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For those who have lived behind bars for decades, the first week of freedom is often the hardest. Many struggle to get a foothold, return to crime and, eventually, prison. Unfortunately, hard work and a desire for a better life isn’t always enough. That's where organizations like Atlas Network partner Georgia Center for Opportunity (GCO) come in. They are dedicated to removing barriers to prosperity and human dignity for all Georgians, including those who have served time. GCO has made great strides in helping former prisoners reintegrate into society through programs that make it easier to find and keep work and housing. An example of an independent reentry home is Vital Signs Reentry Home in northern Georgia.

Larry’s first week out

After over forty years in prison, Larry Williams spent his first week of freedom in Vital Signs Reentry Home. “This program helps them with food, clothing, shelter, a safe haven for them to get restarted back in life,” said Pastor Lee Robbins, founder of the home. A safe haven is exactly what Larry found at Vital Signs. “People do what they have to to survive in prison,” Larry said. “It’s a blessing to be free.”

“It’s a different society”

Freedom might be better than incarceration, but that doesn’t mean it’s easy. “We have to have the ability to be able to cope with society,” Larry said. “It’s a different society than what we left. It’s a big change. We have to adjust mentally, spiritually, and emotionally. If you don’t, you’re lost. I had some friends who just totally lost their minds. They got out and went right back into the system. They said they couldn’t make it out here.”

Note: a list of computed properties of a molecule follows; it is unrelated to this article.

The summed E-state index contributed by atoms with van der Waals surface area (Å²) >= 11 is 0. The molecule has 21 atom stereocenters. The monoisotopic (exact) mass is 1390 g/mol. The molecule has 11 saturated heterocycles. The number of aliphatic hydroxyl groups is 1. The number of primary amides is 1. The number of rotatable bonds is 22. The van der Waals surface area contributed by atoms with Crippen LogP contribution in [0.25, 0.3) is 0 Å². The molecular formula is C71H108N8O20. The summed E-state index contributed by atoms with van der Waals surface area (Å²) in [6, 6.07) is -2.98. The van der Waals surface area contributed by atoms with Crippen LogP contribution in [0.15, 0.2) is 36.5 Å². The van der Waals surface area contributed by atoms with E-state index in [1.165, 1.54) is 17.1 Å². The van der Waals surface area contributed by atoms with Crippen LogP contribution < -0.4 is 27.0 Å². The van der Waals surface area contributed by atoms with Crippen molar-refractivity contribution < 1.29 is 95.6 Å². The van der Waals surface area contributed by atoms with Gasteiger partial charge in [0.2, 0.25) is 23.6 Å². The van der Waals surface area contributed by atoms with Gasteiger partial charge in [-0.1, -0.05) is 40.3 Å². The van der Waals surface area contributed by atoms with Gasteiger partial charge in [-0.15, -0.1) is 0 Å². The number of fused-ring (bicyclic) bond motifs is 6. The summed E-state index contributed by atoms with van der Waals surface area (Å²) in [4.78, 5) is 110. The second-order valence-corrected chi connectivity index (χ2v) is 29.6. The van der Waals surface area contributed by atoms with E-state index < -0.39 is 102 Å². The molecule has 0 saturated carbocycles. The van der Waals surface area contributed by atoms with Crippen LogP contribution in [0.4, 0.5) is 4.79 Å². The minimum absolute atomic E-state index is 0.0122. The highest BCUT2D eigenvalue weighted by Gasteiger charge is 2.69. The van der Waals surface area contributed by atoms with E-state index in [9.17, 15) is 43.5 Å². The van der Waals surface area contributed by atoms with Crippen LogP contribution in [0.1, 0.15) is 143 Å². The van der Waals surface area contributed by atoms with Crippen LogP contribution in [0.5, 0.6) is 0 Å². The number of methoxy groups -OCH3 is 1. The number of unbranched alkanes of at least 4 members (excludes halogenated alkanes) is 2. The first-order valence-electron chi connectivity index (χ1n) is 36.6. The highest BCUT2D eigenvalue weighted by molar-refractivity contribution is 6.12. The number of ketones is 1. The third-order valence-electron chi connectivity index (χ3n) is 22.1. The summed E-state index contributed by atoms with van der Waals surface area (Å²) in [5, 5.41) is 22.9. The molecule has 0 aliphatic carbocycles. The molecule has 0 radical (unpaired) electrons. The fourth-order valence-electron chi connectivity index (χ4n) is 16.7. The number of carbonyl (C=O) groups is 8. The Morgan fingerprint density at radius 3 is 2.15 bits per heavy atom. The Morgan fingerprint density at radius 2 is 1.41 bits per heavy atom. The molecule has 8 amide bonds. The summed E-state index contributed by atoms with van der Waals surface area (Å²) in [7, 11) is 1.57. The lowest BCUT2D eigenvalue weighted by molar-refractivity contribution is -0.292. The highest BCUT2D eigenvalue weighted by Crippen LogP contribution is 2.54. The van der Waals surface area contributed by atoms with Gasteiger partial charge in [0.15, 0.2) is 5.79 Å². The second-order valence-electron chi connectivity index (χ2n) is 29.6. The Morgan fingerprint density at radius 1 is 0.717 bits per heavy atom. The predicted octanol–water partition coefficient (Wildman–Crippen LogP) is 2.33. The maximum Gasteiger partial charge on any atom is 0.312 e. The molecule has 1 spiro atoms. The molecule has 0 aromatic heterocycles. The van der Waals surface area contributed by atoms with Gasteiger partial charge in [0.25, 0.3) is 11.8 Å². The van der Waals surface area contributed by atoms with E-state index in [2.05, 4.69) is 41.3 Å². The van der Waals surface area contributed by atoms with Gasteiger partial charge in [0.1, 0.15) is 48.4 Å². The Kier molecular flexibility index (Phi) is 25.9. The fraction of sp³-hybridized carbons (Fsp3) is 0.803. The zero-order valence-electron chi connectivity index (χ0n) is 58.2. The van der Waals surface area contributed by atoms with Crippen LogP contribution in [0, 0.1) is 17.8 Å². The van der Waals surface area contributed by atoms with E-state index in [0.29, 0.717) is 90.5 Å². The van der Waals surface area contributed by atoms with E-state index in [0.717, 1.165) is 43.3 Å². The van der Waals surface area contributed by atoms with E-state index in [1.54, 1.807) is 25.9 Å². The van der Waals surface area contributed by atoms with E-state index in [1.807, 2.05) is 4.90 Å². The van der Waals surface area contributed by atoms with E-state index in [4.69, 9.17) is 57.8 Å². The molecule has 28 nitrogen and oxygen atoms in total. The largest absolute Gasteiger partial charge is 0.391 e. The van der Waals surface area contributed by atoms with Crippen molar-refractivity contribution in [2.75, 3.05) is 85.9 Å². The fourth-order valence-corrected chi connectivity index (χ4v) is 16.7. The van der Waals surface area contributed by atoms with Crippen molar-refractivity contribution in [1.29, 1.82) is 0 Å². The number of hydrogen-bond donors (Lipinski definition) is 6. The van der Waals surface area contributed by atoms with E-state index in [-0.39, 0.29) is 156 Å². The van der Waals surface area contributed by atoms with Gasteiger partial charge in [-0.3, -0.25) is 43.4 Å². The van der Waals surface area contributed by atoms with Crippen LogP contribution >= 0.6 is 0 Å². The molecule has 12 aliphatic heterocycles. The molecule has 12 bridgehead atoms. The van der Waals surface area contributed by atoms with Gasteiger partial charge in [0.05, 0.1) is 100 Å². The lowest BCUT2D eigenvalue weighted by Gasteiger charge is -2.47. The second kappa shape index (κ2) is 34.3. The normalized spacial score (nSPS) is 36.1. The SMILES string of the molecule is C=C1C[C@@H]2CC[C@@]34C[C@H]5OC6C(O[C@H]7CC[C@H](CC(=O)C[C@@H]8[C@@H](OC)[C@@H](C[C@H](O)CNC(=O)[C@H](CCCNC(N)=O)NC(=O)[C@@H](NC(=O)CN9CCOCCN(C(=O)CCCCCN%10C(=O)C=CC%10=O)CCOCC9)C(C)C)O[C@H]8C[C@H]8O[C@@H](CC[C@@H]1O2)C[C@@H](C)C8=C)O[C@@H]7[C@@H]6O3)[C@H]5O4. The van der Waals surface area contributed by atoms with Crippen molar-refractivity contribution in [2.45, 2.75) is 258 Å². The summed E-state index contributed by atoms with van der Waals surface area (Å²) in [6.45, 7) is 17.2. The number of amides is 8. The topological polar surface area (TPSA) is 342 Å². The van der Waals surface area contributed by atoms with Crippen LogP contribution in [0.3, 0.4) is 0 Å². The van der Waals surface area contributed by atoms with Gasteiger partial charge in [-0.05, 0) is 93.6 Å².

Like a lost sheep

The lack of opportunity that exists for formerly incarcerated individuals can crush any hope they might have for a brighter future. A dearth of job skills—in addition to the simple presence of a criminal record—makes it difficult to obtain gainful employment. For those who have been behind bars for an extended period, the technology that most of us take for granted is a daunting challenge all its own. “You get your freedom, then you become somebody,” Larry said. “But you have to make a lot of changes in life in order to stay out here in this world.” Tony Kitchens, a board member for Georgia Center for Opportunity, knows this struggle. “The toughest time for me was when I got out of prison,” Kitchens said. “There was a time I would’ve wanted to go back to prison, because in prison I knew how to survive, but coming out, you’re like a lost sheep.”

A chance for freedom

Larry went to Vital Signs on his first day of freedom after 42 years in prison. Besides the basic necessities, the reentry home helped him fill out job applications and learn how to use the internet. “A chance for freedom. It’s ok,” he said. “But I’m trying to get back to work.” The reentry program helped Larry navigate the employment process, and he secured a job at a chicken processing plant. “It’s good work,” he said. “Good exercise. Having a job is one of the biggest, best responsibilities you can have. The time that you did incarcerated doesn't set you apart from the next person that’s in society. A job makes you a citizen all over again, makes you responsible for a lot of things in life.”

Opportunity that brings dignity

“To get returning citizens a job in their first seven days out is critical,” said Pastor Robbins. “We know jobs and opportunities like that bring dignity.” Organizations and services like Vital Signs are essential to helping individuals reenter society on a path toward a healthy and constructive future. Georgia Center for Opportunity is critical to this effort as they break down barriers that stand in the way of that better future. Through their “Ban the Box” campaign, for example, GCO convinced the government to remove from state job applications the requirement that formerly incarcerated people indicate a past criminal record. Believing that no one’s life and prospects should be defined by their worst day, this makes it easier for them to get an interview and, hopefully, a job based on their merits and relevant skills rather than being passed over due to past mistakes.

Larry’s story is one of success thanks to Vital Signs and Georgia Center for Opportunity, but there are many more people like him who leave prison without the guidance and support he received. GCO is committed to helping them too.

Atlas Network supports Georgia Center for Opportunity through grant funding.

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